Landmines have definitely been an effective tool in eliminating one's enemies- in your fun games' battlefield and even in the bloody real life. Having more than 100 million of such hidden deadly weapon buried in over 70 countries, around 15 to 20 thousand people each year have in fact been killed and injured by this. (Now that's really disturbing.)
Since World War II, techniques for detecting these explosives remain fairly the same: teams armed with metal detectors just roam around the site which is obviously very risky. Hence, better techniques for detecting them are needed. (ENTER LASERS AND BACTERIA)
And that's what researchers from the Hebrew University of Jerusalem have been trying to create. Now, a potential system of detecting landmines which uses a combination of lasers and bacteria (sounds cool, eh?) are assumed to remotely map the location of buried landmines. This is based on the observation that landmines, specifically TNT, expel small quantities of explosive vapors (DNT) which would gather on the soil above them, consequently serving as an indication of where they are.
So, they used genetically modified bacteria (Escherichia coli or E.coli) that emit a fluorescent light when they come into contact with these explosive vapors. These bacteria are then encapsulated and scattered across a test field where real landmines were buried. After that, using a laser-based scanning system, the test field was scanned remotely from 20 meters away. And guess what? The location of the landmines were found!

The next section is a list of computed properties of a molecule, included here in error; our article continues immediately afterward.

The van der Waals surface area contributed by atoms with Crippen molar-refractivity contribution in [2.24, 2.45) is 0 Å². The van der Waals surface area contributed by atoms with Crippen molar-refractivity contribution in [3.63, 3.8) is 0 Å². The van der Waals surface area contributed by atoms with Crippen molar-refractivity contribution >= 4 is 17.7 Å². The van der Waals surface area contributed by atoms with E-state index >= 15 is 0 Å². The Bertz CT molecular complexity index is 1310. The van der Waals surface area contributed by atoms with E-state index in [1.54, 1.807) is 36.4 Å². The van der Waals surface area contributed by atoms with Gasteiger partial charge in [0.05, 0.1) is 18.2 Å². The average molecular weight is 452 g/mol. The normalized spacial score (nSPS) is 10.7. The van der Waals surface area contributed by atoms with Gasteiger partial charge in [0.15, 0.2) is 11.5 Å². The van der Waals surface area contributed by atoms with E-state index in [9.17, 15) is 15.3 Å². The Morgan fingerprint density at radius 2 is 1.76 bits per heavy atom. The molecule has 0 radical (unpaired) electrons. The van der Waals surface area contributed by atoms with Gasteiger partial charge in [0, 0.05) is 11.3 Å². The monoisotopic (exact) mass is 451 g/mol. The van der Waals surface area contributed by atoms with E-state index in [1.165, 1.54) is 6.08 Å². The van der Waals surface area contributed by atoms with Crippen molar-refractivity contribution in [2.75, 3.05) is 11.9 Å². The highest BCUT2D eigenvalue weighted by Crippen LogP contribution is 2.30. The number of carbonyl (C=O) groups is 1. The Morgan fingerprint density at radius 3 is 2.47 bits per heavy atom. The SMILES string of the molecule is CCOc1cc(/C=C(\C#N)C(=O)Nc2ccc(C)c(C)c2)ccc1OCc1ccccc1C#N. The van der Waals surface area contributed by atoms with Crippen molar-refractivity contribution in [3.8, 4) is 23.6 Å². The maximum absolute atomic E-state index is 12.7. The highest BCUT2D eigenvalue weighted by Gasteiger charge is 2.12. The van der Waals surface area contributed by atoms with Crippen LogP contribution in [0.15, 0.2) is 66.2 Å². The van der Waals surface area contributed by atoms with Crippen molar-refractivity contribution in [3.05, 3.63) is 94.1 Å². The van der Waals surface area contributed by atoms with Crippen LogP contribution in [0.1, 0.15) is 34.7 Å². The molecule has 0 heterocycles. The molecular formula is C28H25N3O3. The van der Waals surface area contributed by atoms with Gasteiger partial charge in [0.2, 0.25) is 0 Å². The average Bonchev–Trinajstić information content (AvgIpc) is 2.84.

"Our field data show that engineered biosensors may be useful in a landmine detection system," said Prof. Shimshon Belkin, who was responsible for genetically engineering the bacteria. "For this to be possible, several challenges need to be overcome, such as enhancing the sensitivity and stability of the sensor bacteria, improving scanning speeds to cover large areas, and making the scanning apparatus more compact so it can be used on board a light unmanned aircraft or drone."
Way to go!